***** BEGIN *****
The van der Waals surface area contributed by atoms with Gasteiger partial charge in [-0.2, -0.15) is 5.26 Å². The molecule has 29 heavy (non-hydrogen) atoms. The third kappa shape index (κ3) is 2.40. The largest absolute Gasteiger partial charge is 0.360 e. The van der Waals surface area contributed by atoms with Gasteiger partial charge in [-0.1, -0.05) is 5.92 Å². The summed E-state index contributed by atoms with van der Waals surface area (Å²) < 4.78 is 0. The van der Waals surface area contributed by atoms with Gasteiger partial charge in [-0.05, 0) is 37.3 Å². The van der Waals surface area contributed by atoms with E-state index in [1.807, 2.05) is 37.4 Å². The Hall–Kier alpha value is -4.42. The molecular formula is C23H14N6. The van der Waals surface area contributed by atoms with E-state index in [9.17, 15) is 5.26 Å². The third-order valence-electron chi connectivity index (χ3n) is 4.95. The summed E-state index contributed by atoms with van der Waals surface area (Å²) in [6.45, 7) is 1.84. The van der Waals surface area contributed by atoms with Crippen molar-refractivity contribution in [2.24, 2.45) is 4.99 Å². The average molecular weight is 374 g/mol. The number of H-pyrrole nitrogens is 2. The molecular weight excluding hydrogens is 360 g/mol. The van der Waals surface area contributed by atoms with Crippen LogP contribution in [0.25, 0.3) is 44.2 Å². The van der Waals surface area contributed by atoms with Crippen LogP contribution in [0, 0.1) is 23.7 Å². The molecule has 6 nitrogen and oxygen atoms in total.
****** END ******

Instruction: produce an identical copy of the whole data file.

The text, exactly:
The van der Waals surface area contributed by atoms with Gasteiger partial charge in [-0.2, -0.15) is 5.26 Å². The molecule has 29 heavy (non-hydrogen) atoms. The third kappa shape index (κ3) is 2.40. The largest absolute Gasteiger partial charge is 0.360 e. The van der Waals surface area contributed by atoms with Gasteiger partial charge in [-0.1, -0.05) is 5.92 Å². The summed E-state index contributed by atoms with van der Waals surface area (Å²) < 4.78 is 0. The van der Waals surface area contributed by atoms with Gasteiger partial charge in [-0.05, 0) is 37.3 Å². The van der Waals surface area contributed by atoms with E-state index in [1.807, 2.05) is 37.4 Å². The Hall–Kier alpha value is -4.42. The molecular formula is C23H14N6. The van der Waals surface area contributed by atoms with E-state index in [9.17, 15) is 5.26 Å². The third-order valence-electron chi connectivity index (χ3n) is 4.95. The summed E-state index contributed by atoms with van der Waals surface area (Å²) in [6.45, 7) is 1.84. The van der Waals surface area contributed by atoms with Crippen molar-refractivity contribution in [2.24, 2.45) is 4.99 Å². The average molecular weight is 374 g/mol. The number of H-pyrrole nitrogens is 2. The molecular weight excluding hydrogens is 360 g/mol. The van der Waals surface area contributed by atoms with Crippen LogP contribution in [0.25, 0.3) is 44.2 Å². The van der Waals surface area contributed by atoms with Crippen LogP contribution in [0, 0.1) is 23.7 Å². The molecule has 6 nitrogen and oxygen atoms in total.